Sentry (monitoring system)

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Sentry is a highly automated impact prediction system operated by the JPL Center for NEO Studies (CNEOS) since 2002. It continually monitors the most current asteroid catalog for possibilities of future impact with Earth over the next 100+ years.[1] Whenever a potential impact is detected it will be analyzed and the results immediately published by the Near Earth Object Program.[1] However, several weeks of optical data are not enough to conclusively identify an impact years in the future.[2] By contrast, eliminating an entry on the risk page is a negative prediction; a prediction of where it will not be.[2] Scientists warn against worrying about the possibility of impact with an object based on only a few weeks of optical data that show a possible Earth encounter years from now.[2] Sometimes, it can't even be said for certain what side of the Sun such an object will be on at the time of the listed possible impact.[2] Most objects on the Sentry Risk Table have an observation arc of less than 14 days.

Sentry Risk Table[edit]

Plot of orbits of known potentially hazardous asteroids

The Impact Risk page lists a number of lost minor planets that are, for all practical purposes, permanent residents of the risk page; their removal may depend upon a serendipitous rediscovery.[3] 1997 XR2 was serendipitously rediscovered in 2006 after being lost for more than 8 years. 2004 BX159 was determined to be a harmless main belt asteroid in 2014. Some objects on the Sentry Risk Table, such as 2000 SG344, might even be man-made.

2010 RF12 is the asteroid with greatest probability (5%) of impacting Earth, but is only ~7 meters in diameter. Numbered notable objects with observation arcs of several years include: (29075) 1950 DA, 99942 Apophis, 101955 Bennu, and (410777) 2009 FD.[1] Notable asteroids removed from Sentry in the last few years include (most recently removed listed first): 2017 XO2, 1994 WR12, 2007 VK184, 2013 BP73, 2008 CK70, 2013 TV135, 2011 BT15, 367943 Duende, and 2011 AG5.

The diameter of most near-Earth asteroids that have not been studied by radar or infrared can generally only be estimated within about a factor of 2 based on the asteroid's absolute magnitude (H).[1] Their mass, consequently, is uncertain by about a factor of 10. For near-Earth asteroids without a well-determined diameter, Sentry assumes a generic albedo of 0.15. More than two dozen known asteroids have higher than a one in a million chance of impacting into Earth within the next 100 years.[4]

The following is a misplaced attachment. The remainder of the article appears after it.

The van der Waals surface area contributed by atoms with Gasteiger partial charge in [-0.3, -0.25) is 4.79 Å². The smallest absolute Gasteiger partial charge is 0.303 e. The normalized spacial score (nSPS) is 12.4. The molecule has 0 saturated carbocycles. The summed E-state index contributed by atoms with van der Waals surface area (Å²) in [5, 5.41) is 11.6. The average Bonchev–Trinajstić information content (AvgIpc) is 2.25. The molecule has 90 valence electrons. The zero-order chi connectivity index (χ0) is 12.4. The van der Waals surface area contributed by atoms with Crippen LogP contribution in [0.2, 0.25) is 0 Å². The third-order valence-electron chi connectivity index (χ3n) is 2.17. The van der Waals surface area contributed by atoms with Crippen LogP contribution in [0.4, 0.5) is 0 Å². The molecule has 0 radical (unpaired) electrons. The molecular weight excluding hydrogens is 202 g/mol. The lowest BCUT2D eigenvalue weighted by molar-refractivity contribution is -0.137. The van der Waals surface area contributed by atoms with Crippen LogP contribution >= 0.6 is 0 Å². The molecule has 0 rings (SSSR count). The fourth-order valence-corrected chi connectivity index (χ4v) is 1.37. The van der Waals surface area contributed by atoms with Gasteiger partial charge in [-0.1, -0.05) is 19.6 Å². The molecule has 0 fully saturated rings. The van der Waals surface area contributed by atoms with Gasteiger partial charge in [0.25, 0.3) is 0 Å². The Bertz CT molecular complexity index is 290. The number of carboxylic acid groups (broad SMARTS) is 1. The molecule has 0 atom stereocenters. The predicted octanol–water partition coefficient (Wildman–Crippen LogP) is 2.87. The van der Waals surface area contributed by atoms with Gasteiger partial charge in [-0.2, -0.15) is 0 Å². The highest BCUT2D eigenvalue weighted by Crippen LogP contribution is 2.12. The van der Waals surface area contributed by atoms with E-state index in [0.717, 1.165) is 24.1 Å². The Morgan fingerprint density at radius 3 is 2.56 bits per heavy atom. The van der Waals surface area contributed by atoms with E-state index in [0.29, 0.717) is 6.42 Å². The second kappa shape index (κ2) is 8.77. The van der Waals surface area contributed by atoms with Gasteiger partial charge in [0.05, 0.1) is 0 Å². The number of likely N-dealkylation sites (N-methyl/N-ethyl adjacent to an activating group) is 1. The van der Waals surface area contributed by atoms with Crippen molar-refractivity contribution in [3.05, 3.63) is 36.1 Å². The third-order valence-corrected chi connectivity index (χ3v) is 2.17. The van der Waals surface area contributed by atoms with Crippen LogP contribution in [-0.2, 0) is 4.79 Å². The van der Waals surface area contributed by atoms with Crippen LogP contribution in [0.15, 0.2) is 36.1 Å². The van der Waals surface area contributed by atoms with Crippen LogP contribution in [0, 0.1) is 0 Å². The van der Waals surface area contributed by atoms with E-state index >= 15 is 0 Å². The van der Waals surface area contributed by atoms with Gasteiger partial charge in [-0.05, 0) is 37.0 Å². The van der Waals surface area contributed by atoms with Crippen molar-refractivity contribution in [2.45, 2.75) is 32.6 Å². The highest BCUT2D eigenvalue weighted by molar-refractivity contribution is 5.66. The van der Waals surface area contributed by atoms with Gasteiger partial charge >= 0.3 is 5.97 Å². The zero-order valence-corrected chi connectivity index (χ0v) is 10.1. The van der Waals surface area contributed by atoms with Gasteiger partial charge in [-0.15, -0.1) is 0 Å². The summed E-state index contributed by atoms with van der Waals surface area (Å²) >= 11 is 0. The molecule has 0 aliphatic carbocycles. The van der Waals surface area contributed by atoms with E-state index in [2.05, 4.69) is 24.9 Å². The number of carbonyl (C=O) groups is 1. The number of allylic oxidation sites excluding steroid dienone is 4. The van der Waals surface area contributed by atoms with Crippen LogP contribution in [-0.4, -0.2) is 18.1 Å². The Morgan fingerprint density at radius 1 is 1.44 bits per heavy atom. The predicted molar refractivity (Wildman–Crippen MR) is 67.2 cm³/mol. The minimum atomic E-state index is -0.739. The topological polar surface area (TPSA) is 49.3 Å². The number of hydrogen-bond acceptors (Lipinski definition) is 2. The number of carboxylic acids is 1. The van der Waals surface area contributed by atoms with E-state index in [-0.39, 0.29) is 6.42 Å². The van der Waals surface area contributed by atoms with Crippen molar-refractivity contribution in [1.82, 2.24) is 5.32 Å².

In August 2013, the Sentry Risk Table started using planetary ephemeris (DE431) for all NEO orbit determinations.[5] DE431 (JPL small-body perturber ephemeris: SB431-BIG16) better models the gravitational perturbations of the planets and includes the 16 most massive main-belt asteroids.[5]

JPL launched major changes to the website in February 2017 and re-directed the classic page on 10 April 2017.

As of July 2019 there are roughly 924 near-Earth asteroids listed on the risk table[1] and roughly 2298 asteroids have been removed from the risk table since it launched in 2002.[6]

The only two comets that briefly appeared on the Sentry Risk Table are 197P/LINEAR (2003 KV2) and 300P/Catalina (2005 JQ5).[6]


Sentry's little brother Scout scans recently detected objects on the Minor Planet Center's NEO Confirmation Page with designations that are user-assigned and unofficial as they have not been confirmed by additional observations.[7] The impact risk assessment is rated on a scale of 0–4 (negligible, small, modest, moderate, or elevated). Scout is used to help identify imminent impactors.

See also[edit]


  1. ^ a b c d e "Sentry Risk Table". NASA/JPL Near-Earth Object Program Office. Retrieved 13 April 2017.
  2. ^ a b c d Jon Giorgini (30 July 2002). "Understanding Risk Pages". Columbine, Inc. (hohmanntransfer). Retrieved 21 November 2011.
  3. ^ "IMPACT RISK ASSESSMENT: AN INTRODUCTION". NASA/JPL Near-Earth Object Program Office. 31 August 2005. Retrieved 14 October 2011.
  4. ^ Donald K. Yeomans (9 February 2013). "Beware of Errant Asteroids". New York Times. Retrieved 10 February 2013.
  5. ^ a b "Sentry Notes". NASA/JPL Near-Earth Object Program Office. 12 August 2013. Retrieved 13 April 2017.
  6. ^ a b "Removed Objects". NASA/JPL Near-Earth Object Program Office. Archived from the original on 25 February 2017. Retrieved 16 February 2017.(Search for "P/" to list comets removed.)
  7. ^ "Scout: NEOCP Hazard Assessment". NASA/JPL Near-Earth Object Program Office. Retrieved 26 June 2019.

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